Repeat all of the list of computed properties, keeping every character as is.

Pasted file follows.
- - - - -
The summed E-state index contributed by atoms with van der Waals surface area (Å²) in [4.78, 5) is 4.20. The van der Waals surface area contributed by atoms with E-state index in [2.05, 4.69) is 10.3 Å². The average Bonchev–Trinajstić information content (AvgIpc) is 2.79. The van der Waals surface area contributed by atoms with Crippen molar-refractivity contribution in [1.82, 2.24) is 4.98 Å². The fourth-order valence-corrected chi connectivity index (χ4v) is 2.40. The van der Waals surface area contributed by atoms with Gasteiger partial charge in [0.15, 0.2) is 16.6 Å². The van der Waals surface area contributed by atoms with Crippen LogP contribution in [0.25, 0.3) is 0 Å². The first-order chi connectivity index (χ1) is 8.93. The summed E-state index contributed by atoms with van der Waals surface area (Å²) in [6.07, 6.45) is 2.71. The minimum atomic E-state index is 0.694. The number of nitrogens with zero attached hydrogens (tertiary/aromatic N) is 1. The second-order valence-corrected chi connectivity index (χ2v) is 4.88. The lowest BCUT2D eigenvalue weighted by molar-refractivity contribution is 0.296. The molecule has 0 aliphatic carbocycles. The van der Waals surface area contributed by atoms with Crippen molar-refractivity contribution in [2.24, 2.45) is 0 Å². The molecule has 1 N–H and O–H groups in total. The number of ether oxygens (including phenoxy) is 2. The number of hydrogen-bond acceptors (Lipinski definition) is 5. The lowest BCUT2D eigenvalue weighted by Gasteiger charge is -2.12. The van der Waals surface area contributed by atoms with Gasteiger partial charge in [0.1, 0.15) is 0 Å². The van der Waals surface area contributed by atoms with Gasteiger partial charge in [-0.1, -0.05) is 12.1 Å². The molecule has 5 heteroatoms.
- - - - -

The summed E-state index contributed by atoms with van der Waals surface area (Å²) in [4.78, 5) is 4.20. The van der Waals surface area contributed by atoms with E-state index in [2.05, 4.69) is 10.3 Å². The average Bonchev–Trinajstić information content (AvgIpc) is 2.79. The van der Waals surface area contributed by atoms with Crippen molar-refractivity contribution in [1.82, 2.24) is 4.98 Å². The fourth-order valence-corrected chi connectivity index (χ4v) is 2.40. The van der Waals surface area contributed by atoms with Gasteiger partial charge in [0.15, 0.2) is 16.6 Å². The van der Waals surface area contributed by atoms with Crippen LogP contribution in [0.25, 0.3) is 0 Å². The first-order chi connectivity index (χ1) is 8.93. The summed E-state index contributed by atoms with van der Waals surface area (Å²) in [6.07, 6.45) is 2.71. The minimum atomic E-state index is 0.694. The number of nitrogens with zero attached hydrogens (tertiary/aromatic N) is 1. The second-order valence-corrected chi connectivity index (χ2v) is 4.88. The lowest BCUT2D eigenvalue weighted by molar-refractivity contribution is 0.296. The molecule has 0 aliphatic carbocycles. The van der Waals surface area contributed by atoms with Crippen molar-refractivity contribution in [2.24, 2.45) is 0 Å². The molecule has 1 N–H and O–H groups in total. The number of ether oxygens (including phenoxy) is 2. The number of hydrogen-bond acceptors (Lipinski definition) is 5. The lowest BCUT2D eigenvalue weighted by Gasteiger charge is -2.12. The van der Waals surface area contributed by atoms with Gasteiger partial charge in [0.1, 0.15) is 0 Å². The van der Waals surface area contributed by atoms with Gasteiger partial charge in [-0.1, -0.05) is 12.1 Å². The molecule has 5 heteroatoms.